The Internet has made it easy to get quick information that used to take days, even weeks, to acquire. With fast, always-on connections now the norm, it's the first source I check when I need to find something fast.
I wonder if the same purists who decry wines that show too much oak feel the same way about their steaks. That came to mind as I interviewed Tom Colicchio, the chef and owner of Craftsteak in New York and Las Vegas, whose cooking methods for beef have generated some flack.
The august New York Times splashed a big story over its food pages this week, the big news being that you shouldn't use a great wine in cooking. What a surprise. The writer, Julia Moskin, seems to have deliberately set out to misunderstand the oft-repeated advice to "use a wine you would drink.
Picking a wine to go with steak ought to be the simplest of tasks. After all, it's plain red meat. What could go wrong? In truth, not much can get in the way. But various red wines can turn in different directions, depending on how the steak is done and how it's seasoned or dressed.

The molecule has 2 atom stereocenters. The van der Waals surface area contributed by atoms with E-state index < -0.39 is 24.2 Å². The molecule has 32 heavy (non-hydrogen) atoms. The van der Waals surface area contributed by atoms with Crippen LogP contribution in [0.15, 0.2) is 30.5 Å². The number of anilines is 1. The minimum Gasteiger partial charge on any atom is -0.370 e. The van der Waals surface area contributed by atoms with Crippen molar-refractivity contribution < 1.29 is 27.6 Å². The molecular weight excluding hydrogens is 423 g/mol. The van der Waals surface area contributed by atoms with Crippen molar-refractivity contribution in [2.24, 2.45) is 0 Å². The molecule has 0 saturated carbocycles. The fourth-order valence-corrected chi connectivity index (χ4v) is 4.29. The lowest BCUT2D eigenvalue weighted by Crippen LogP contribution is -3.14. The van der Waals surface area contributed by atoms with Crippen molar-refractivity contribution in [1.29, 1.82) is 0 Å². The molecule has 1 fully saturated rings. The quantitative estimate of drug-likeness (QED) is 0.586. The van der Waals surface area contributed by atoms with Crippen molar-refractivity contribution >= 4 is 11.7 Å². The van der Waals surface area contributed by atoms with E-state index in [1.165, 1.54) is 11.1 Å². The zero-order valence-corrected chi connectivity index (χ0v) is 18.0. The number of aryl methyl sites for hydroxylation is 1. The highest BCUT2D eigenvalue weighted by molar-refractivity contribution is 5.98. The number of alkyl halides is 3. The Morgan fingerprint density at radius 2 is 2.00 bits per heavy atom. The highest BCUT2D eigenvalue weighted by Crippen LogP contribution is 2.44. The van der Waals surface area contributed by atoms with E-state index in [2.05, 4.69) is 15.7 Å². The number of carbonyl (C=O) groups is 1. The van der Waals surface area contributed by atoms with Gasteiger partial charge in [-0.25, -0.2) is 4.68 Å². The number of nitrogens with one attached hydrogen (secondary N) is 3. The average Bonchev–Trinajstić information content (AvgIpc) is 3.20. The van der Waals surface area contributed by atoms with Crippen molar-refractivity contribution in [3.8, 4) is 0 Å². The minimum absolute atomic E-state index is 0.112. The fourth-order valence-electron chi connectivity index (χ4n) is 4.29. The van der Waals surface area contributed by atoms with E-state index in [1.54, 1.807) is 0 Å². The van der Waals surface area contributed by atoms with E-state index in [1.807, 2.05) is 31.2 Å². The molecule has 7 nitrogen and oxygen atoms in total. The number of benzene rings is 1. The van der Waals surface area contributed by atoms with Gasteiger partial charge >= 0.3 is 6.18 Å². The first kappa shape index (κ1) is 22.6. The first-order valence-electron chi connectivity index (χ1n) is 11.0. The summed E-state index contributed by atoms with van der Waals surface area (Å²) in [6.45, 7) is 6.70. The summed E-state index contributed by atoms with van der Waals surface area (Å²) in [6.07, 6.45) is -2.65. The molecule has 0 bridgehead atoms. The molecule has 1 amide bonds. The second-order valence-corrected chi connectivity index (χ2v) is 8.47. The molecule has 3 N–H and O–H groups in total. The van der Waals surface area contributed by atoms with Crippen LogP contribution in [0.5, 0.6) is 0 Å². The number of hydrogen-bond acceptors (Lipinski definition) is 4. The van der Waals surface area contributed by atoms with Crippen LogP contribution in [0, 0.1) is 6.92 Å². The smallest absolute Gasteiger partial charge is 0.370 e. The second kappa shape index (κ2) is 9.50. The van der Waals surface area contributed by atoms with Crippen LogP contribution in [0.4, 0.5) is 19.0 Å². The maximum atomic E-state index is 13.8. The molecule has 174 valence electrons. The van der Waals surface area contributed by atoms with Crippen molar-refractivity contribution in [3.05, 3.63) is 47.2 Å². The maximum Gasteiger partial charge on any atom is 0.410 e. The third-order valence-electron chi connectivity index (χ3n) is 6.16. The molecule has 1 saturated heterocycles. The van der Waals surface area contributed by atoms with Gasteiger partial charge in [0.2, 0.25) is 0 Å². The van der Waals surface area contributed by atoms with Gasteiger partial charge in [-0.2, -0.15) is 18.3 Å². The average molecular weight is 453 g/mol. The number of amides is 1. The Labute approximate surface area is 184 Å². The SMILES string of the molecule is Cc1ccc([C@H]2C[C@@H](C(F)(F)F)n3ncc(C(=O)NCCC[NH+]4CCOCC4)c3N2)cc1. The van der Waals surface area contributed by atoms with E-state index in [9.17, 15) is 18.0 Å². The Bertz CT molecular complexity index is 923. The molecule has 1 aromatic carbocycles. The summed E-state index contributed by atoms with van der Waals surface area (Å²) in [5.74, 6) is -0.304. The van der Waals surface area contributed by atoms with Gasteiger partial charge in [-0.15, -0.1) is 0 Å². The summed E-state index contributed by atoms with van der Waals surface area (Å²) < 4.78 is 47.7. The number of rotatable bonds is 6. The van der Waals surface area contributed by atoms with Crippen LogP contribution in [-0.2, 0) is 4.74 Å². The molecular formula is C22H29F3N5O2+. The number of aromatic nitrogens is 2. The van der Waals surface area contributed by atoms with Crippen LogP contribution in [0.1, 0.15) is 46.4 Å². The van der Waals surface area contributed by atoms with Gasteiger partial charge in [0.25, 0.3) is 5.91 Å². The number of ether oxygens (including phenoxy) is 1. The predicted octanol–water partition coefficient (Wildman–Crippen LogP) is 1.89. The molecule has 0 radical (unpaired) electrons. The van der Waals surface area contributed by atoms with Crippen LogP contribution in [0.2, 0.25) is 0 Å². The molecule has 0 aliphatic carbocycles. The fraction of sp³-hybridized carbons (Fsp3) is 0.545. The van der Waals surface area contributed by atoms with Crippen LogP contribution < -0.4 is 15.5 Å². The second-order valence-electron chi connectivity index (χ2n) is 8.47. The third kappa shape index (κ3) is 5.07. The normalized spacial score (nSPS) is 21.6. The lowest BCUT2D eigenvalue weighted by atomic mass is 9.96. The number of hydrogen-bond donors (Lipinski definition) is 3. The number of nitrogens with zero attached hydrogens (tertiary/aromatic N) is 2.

In shooting the videos for this site, in which I pair wine with Michael Mina 's food, the sommelier Rajat Parr and I face a problem. How do you narrow down the choices? He had scoured his cellar for six wine possibilities to match with the three versions of roast duck on Mina's tasting plate.
Recently, Starbucks CEO Howard Schwartz wrote an internal memo that expressed regret that Starbucks had gotten so big. He wrote that the stores had lost some of their charm, in part because they don't smell like coffee any more now that the beans come in sealed packages.
What's the best food and wine experience you have ever had on an airplane? Chances are it did not come out of a 747's galley. Airlines try hard to make the food good in first class, but the rest of the plane gets something that may be decent if seldom memorable.
Terroir means something important in wine, but ask a dozen wine aficionados and you will almost certainly get 12 different interpretations. Everyone agrees that geography counts. Where the grapes grow affects the structure and the flavor of a wine, but things get really slippery when you try to pin down just exactly what that means to the finished wine.
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